(a) This Court agrees with Johnson that the state-court order vacating his prior conviction is a matter of “fact” supporting his §2255 claim, discovery of which triggers the refreshed 1-year limitations period under the fourth paragraph. By pegging that period to notice of the state order eliminating the predicate required for enhancement, which is almost always necessary and always sufficient for relief, Johnson’s argument improves on the Government’s proposal that the relevant “facts” are those on which Johnson based his challenge to the validity of his state convictions. Moreover, Johnson’s argument is not vulnerable to the Eleventh Circuit’s point that an order vacating a conviction is legally expressive or operative language that may not be treated as a matter of fact within the statute’s meaning. This Court commonly speaks of the “fact of a prior conviction,” e.g., Apprendi v. New Jersey, 530 U. S. 466, 490, and an order vacating a predicate conviction is spoken of as a fact just as sensibly as the order entering it. In either case, a claim of such a fact is subject to proof or disproof like any other factual issue. Nevertheless, Johnson’s take on the statute does carry anomalies, one minor, one more serious. It is strange to say that an order vacating a conviction has been “discovered,” the term used by paragraph four, and stranger still to speak about the date on which it could have been discovered with due diligence, when the fact happens to be the outcome of a proceeding in which the §2255 petitioner was the moving party. The more serious problem is Johnson’s position that his §2255 petition is timely under paragraph four as long as he brings it within a year of learning he succeeded in attacking the prior conviction, no matter how long he may have slumbered before starting the successful proceeding. Neither anomaly is serious enough, however, to justify rejecting Johnson’s basic argument. The Court’s job here is to find a sensible way to apply paragraph four when AEDPA’s drafters probably never thought about the present situation. The answer to the question of how to implement the statutory mandate that a petitioner act with “due diligence” in discovering the crucial fact of a vacatur order that he himself seeks is that he take prompt action as soon as he is in a position to realize that he has an interest in challenging the prior conviction with its potential to enhance the later sentence. The particular time when the course of the later federal prosecution clearly shows that diligence is in order is the date of judgment. After the entry of judgment, the §2255 claim’s subject has come into being, the significance of inaction is clear, and very little litigation would be wasted, since most challenged federal convictions are in fact sustained. Thus, from the date the District Court entered judgment in his federal case, Johnson was obliged to act diligently to obtain the state-court order vacating his predicate conviction. Had he done so, the 1-year limitation period would have run from the date he received notice of that vacatur. Pp. 6–14.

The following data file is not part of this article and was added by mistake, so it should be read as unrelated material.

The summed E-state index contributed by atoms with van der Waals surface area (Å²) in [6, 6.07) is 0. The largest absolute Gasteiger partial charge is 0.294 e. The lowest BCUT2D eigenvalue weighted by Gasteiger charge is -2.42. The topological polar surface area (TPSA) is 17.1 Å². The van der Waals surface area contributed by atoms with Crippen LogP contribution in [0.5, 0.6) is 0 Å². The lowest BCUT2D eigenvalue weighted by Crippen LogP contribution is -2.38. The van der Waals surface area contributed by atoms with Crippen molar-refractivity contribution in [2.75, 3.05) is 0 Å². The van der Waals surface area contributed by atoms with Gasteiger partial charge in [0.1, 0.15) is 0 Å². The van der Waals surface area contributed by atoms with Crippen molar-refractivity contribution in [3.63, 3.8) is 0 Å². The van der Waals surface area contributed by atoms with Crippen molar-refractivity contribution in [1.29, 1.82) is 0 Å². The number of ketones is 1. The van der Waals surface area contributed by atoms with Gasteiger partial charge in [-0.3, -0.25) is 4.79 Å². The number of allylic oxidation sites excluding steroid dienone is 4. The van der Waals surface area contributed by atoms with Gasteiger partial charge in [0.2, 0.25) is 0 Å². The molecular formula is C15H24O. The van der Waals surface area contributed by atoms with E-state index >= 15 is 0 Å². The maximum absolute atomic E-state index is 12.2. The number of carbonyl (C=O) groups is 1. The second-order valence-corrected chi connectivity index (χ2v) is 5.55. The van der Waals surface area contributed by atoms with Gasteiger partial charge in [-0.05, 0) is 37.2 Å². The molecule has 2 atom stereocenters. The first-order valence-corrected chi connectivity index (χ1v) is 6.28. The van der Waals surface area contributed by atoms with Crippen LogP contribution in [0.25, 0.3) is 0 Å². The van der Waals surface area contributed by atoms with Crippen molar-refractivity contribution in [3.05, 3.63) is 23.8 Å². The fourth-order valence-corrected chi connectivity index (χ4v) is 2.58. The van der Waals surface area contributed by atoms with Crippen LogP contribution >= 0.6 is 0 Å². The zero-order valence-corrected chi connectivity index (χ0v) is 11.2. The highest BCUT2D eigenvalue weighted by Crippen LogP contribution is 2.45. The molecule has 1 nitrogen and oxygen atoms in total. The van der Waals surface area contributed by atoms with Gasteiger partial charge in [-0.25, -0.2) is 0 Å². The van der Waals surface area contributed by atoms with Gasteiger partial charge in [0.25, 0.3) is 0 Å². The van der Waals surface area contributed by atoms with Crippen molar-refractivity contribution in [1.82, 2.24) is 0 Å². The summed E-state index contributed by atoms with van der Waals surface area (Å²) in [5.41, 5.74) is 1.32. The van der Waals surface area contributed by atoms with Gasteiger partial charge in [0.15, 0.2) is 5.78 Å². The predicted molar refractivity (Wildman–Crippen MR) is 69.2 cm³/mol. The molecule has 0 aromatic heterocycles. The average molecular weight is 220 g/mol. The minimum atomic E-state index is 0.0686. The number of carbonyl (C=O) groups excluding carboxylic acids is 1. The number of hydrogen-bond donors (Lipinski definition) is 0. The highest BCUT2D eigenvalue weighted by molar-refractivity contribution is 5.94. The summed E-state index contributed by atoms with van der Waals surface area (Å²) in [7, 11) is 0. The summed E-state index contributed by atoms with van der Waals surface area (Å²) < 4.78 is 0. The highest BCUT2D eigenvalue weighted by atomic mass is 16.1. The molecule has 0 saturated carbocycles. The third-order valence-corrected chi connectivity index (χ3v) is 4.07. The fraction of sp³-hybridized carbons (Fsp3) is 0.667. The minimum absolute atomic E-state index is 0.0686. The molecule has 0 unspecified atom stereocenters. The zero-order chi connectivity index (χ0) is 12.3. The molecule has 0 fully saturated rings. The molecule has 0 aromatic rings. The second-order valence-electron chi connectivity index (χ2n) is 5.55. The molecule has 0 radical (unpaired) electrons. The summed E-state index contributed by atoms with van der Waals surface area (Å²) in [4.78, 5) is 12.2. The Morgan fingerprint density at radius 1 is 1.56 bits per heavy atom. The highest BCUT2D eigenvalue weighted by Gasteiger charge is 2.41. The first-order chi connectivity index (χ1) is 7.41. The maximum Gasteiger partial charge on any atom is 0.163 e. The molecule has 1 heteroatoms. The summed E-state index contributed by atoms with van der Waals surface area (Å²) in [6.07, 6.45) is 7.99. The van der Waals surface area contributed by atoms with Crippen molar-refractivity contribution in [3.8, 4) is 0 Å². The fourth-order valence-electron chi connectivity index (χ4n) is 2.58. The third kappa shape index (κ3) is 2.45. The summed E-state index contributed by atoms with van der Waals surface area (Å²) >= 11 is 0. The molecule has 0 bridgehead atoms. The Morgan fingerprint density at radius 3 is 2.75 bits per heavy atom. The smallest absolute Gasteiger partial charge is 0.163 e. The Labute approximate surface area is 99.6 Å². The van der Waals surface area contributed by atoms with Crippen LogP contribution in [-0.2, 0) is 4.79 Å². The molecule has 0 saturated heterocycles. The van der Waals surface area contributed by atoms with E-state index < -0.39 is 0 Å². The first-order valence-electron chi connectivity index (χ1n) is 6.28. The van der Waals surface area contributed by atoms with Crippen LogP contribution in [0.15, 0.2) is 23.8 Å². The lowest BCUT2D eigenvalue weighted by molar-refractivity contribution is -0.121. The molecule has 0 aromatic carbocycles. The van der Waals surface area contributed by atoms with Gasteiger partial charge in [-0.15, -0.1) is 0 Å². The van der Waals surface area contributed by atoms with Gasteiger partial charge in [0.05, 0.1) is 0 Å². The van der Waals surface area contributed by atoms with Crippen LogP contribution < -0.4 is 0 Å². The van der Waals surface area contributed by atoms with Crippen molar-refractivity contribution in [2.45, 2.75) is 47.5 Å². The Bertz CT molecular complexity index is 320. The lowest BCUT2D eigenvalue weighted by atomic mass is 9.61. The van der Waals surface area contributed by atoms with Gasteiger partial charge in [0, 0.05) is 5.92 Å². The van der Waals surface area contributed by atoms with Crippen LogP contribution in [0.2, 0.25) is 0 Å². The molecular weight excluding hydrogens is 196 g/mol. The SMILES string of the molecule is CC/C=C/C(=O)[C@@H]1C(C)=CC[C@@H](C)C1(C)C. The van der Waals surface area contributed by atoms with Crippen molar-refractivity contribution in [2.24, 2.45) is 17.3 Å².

(b) However, Johnson did not show due diligence in seeking the state-court order vacating his predicate conviction. Although he knew the conviction subjected him to the enhancement, he failed to attack it by filing his state habeas petition until more than three years after entry of judgment in the federal case. Indeed, even if this Court moved the burden of diligence ahead to the date of finality of the federal conviction or to AEDPA’s effective date two days later, Johnson would still have delayed unreasonably, having waited over 21 months. Johnson has offered no explanation for this delay, beyond that he was acting pro se and lacked the sophistication to understand the procedures. But the Court has never accepted pro se representation alone or procedural ignorance as an excuse for prolonged inattention when a statute’s clear policy calls for promptness. On this record, Johnson fell far short of reasonable diligence in challenging the state conviction. Since there is every reason to believe that prompt action would have produced a state vacatur order well over a year before he filed his §2255 petition, the fourth paragraph of the §2255 limitations period is unavailable, and Johnson does not suggest that his motion was timely under any other provision. Pp. 14–15.
340 F. 3d 1219, affirmed.
Souter, J., delivered the opinion of the Court, in which Rehnquist, C. J., and O’Connor, Thomas, and Breyer, JJ., joined. Kennedy, J., filed a dissenting opinion, in which Stevens, Scalia, and Ginsburg, JJ., joined.